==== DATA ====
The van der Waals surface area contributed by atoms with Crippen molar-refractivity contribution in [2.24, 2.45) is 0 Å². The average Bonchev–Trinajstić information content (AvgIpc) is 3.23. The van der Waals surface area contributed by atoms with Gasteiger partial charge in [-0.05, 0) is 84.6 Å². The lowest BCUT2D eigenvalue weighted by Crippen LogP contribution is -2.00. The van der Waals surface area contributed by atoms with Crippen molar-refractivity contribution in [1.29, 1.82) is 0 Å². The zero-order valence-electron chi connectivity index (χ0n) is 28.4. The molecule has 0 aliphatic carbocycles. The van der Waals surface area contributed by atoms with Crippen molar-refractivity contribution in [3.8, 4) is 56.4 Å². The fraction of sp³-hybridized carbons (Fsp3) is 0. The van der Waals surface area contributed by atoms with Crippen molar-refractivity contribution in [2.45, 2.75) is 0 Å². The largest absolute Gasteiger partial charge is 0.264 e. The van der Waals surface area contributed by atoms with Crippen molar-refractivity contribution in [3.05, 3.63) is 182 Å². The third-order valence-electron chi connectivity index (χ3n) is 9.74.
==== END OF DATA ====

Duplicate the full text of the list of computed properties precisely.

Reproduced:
The van der Waals surface area contributed by atoms with Crippen molar-refractivity contribution in [2.24, 2.45) is 0 Å². The average Bonchev–Trinajstić information content (AvgIpc) is 3.23. The van der Waals surface area contributed by atoms with Gasteiger partial charge in [-0.05, 0) is 84.6 Å². The lowest BCUT2D eigenvalue weighted by Crippen LogP contribution is -2.00. The van der Waals surface area contributed by atoms with Crippen molar-refractivity contribution in [1.29, 1.82) is 0 Å². The zero-order valence-electron chi connectivity index (χ0n) is 28.4. The molecule has 0 aliphatic carbocycles. The van der Waals surface area contributed by atoms with Crippen molar-refractivity contribution in [3.8, 4) is 56.4 Å². The fraction of sp³-hybridized carbons (Fsp3) is 0. The van der Waals surface area contributed by atoms with Crippen molar-refractivity contribution in [2.45, 2.75) is 0 Å². The largest absolute Gasteiger partial charge is 0.264 e. The van der Waals surface area contributed by atoms with Crippen molar-refractivity contribution in [3.05, 3.63) is 182 Å². The third-order valence-electron chi connectivity index (χ3n) is 9.74.